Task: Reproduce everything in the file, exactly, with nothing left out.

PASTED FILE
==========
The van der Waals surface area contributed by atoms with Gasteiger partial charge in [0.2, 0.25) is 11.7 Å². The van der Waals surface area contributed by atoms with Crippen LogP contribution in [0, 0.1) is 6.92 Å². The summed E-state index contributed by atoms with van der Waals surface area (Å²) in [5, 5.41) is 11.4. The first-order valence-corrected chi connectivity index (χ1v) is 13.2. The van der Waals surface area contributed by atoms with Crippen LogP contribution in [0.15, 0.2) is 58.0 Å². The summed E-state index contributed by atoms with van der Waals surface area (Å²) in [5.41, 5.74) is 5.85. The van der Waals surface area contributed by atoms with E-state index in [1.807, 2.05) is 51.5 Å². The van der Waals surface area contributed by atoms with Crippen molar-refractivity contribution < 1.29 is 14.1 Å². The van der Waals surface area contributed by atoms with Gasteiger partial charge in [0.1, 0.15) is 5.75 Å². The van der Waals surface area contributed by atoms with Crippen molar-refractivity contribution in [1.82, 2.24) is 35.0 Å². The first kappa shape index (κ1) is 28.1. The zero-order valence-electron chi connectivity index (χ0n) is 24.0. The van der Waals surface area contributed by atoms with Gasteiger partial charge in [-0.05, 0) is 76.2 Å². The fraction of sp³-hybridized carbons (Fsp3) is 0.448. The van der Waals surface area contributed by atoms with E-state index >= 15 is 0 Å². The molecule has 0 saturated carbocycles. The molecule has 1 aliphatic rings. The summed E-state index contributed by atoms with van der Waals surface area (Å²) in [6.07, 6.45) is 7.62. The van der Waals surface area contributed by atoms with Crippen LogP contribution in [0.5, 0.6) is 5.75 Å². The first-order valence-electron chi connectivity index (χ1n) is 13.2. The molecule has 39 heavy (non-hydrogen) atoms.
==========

The van der Waals surface area contributed by atoms with Gasteiger partial charge in [0.2, 0.25) is 11.7 Å². The van der Waals surface area contributed by atoms with Crippen LogP contribution in [0, 0.1) is 6.92 Å². The summed E-state index contributed by atoms with van der Waals surface area (Å²) in [5, 5.41) is 11.4. The first-order valence-corrected chi connectivity index (χ1v) is 13.2. The van der Waals surface area contributed by atoms with Crippen LogP contribution in [0.15, 0.2) is 58.0 Å². The summed E-state index contributed by atoms with van der Waals surface area (Å²) in [5.41, 5.74) is 5.85. The van der Waals surface area contributed by atoms with E-state index in [1.807, 2.05) is 51.5 Å². The van der Waals surface area contributed by atoms with Crippen molar-refractivity contribution < 1.29 is 14.1 Å². The van der Waals surface area contributed by atoms with Gasteiger partial charge in [0.1, 0.15) is 5.75 Å². The van der Waals surface area contributed by atoms with Crippen molar-refractivity contribution in [1.82, 2.24) is 35.0 Å². The first kappa shape index (κ1) is 28.1. The zero-order valence-electron chi connectivity index (χ0n) is 24.0. The van der Waals surface area contributed by atoms with Gasteiger partial charge in [-0.05, 0) is 76.2 Å². The fraction of sp³-hybridized carbons (Fsp3) is 0.448. The van der Waals surface area contributed by atoms with E-state index >= 15 is 0 Å². The molecule has 0 saturated carbocycles. The molecule has 1 aliphatic rings. The summed E-state index contributed by atoms with van der Waals surface area (Å²) in [6.07, 6.45) is 7.62. The van der Waals surface area contributed by atoms with Crippen LogP contribution in [0.5, 0.6) is 5.75 Å². The first-order valence-electron chi connectivity index (χ1n) is 13.2. The molecule has 39 heavy (non-hydrogen) atoms.